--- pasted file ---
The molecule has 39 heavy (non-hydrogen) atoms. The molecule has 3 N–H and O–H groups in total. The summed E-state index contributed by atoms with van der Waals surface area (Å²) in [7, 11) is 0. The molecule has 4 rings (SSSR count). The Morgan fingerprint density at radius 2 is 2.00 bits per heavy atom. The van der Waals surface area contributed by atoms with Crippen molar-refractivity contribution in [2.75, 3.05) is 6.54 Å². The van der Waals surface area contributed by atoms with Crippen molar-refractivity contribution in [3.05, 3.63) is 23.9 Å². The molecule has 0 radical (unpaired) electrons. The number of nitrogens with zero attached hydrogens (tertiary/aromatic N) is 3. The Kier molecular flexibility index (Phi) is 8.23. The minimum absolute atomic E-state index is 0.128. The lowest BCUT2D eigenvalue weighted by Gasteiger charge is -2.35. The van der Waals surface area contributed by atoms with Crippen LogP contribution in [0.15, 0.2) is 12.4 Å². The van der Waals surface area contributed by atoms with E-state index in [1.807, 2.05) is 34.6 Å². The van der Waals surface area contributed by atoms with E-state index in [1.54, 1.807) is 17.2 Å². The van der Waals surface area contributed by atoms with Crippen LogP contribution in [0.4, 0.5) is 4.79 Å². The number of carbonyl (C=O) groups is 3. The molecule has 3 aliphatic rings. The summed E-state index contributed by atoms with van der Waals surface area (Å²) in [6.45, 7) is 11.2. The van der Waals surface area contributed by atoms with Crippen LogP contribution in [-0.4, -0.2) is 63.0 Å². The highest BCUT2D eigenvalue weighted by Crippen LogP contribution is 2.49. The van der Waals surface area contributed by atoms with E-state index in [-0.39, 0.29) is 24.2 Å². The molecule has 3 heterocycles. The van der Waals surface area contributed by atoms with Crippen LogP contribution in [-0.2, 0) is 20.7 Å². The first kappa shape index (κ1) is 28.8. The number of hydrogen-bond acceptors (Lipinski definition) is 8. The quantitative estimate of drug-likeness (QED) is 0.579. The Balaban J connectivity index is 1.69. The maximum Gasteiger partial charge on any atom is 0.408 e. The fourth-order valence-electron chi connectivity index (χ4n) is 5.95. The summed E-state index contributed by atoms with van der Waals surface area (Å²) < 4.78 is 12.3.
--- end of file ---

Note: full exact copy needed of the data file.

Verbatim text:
The molecule has 39 heavy (non-hydrogen) atoms. The molecule has 3 N–H and O–H groups in total. The summed E-state index contributed by atoms with van der Waals surface area (Å²) in [7, 11) is 0. The molecule has 4 rings (SSSR count). The Morgan fingerprint density at radius 2 is 2.00 bits per heavy atom. The van der Waals surface area contributed by atoms with Crippen molar-refractivity contribution in [2.75, 3.05) is 6.54 Å². The van der Waals surface area contributed by atoms with Crippen molar-refractivity contribution in [3.05, 3.63) is 23.9 Å². The molecule has 0 radical (unpaired) electrons. The number of nitrogens with zero attached hydrogens (tertiary/aromatic N) is 3. The Kier molecular flexibility index (Phi) is 8.23. The minimum absolute atomic E-state index is 0.128. The lowest BCUT2D eigenvalue weighted by Gasteiger charge is -2.35. The van der Waals surface area contributed by atoms with Crippen LogP contribution in [0.15, 0.2) is 12.4 Å². The van der Waals surface area contributed by atoms with E-state index in [1.807, 2.05) is 34.6 Å². The van der Waals surface area contributed by atoms with E-state index in [1.54, 1.807) is 17.2 Å². The van der Waals surface area contributed by atoms with Crippen LogP contribution in [0.4, 0.5) is 4.79 Å². The number of carbonyl (C=O) groups is 3. The molecule has 3 aliphatic rings. The summed E-state index contributed by atoms with van der Waals surface area (Å²) in [6.45, 7) is 11.2. The van der Waals surface area contributed by atoms with Crippen LogP contribution in [-0.4, -0.2) is 63.0 Å². The highest BCUT2D eigenvalue weighted by Crippen LogP contribution is 2.49. The van der Waals surface area contributed by atoms with E-state index in [-0.39, 0.29) is 24.2 Å². The molecule has 3 heterocycles. The van der Waals surface area contributed by atoms with Crippen LogP contribution in [-0.2, 0) is 20.7 Å². The first kappa shape index (κ1) is 28.8. The number of hydrogen-bond acceptors (Lipinski definition) is 8. The quantitative estimate of drug-likeness (QED) is 0.579. The Balaban J connectivity index is 1.69. The maximum Gasteiger partial charge on any atom is 0.408 e. The fourth-order valence-electron chi connectivity index (χ4n) is 5.95. The summed E-state index contributed by atoms with van der Waals surface area (Å²) < 4.78 is 12.3.